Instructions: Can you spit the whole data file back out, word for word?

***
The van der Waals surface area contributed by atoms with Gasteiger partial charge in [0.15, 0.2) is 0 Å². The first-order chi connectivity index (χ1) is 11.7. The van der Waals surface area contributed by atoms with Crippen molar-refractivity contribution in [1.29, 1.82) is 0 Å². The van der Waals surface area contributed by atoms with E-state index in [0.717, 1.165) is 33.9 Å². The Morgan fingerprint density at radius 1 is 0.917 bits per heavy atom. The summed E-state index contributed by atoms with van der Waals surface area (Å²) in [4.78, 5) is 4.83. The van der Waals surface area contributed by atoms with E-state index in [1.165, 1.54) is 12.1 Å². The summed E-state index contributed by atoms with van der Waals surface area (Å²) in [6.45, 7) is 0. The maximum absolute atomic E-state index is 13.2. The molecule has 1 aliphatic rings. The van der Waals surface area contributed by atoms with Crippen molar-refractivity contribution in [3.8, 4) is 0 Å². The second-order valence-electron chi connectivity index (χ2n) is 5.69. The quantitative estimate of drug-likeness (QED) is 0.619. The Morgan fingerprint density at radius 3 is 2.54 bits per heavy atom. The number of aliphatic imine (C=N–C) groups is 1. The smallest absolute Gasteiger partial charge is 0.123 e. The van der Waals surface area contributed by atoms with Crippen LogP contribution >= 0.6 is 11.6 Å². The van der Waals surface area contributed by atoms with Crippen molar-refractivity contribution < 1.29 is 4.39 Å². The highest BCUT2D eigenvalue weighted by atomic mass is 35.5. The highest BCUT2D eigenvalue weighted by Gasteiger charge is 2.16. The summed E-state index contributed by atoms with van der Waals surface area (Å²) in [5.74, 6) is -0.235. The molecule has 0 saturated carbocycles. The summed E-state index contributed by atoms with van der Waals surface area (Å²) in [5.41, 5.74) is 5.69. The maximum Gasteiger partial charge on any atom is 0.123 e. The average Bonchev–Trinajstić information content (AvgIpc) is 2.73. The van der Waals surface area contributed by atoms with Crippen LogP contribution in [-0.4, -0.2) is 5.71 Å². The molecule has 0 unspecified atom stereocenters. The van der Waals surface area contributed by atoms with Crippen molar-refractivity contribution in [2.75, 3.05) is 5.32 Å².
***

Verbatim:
The van der Waals surface area contributed by atoms with Gasteiger partial charge in [0.15, 0.2) is 0 Å². The first-order chi connectivity index (χ1) is 11.7. The van der Waals surface area contributed by atoms with Crippen molar-refractivity contribution in [1.29, 1.82) is 0 Å². The van der Waals surface area contributed by atoms with E-state index in [0.717, 1.165) is 33.9 Å². The Morgan fingerprint density at radius 1 is 0.917 bits per heavy atom. The summed E-state index contributed by atoms with van der Waals surface area (Å²) in [4.78, 5) is 4.83. The van der Waals surface area contributed by atoms with E-state index in [1.165, 1.54) is 12.1 Å². The summed E-state index contributed by atoms with van der Waals surface area (Å²) in [6.45, 7) is 0. The maximum absolute atomic E-state index is 13.2. The molecule has 1 aliphatic rings. The van der Waals surface area contributed by atoms with Crippen molar-refractivity contribution in [3.8, 4) is 0 Å². The second-order valence-electron chi connectivity index (χ2n) is 5.69. The quantitative estimate of drug-likeness (QED) is 0.619. The Morgan fingerprint density at radius 3 is 2.54 bits per heavy atom. The number of aliphatic imine (C=N–C) groups is 1. The smallest absolute Gasteiger partial charge is 0.123 e. The van der Waals surface area contributed by atoms with Crippen LogP contribution >= 0.6 is 11.6 Å². The van der Waals surface area contributed by atoms with Crippen molar-refractivity contribution < 1.29 is 4.39 Å². The highest BCUT2D eigenvalue weighted by atomic mass is 35.5. The highest BCUT2D eigenvalue weighted by Gasteiger charge is 2.16. The summed E-state index contributed by atoms with van der Waals surface area (Å²) in [5.74, 6) is -0.235. The molecule has 0 saturated carbocycles. The summed E-state index contributed by atoms with van der Waals surface area (Å²) in [5.41, 5.74) is 5.69. The maximum Gasteiger partial charge on any atom is 0.123 e. The average Bonchev–Trinajstić information content (AvgIpc) is 2.73. The van der Waals surface area contributed by atoms with Crippen LogP contribution in [-0.4, -0.2) is 5.71 Å². The molecule has 0 unspecified atom stereocenters. The van der Waals surface area contributed by atoms with Crippen molar-refractivity contribution in [2.75, 3.05) is 5.32 Å².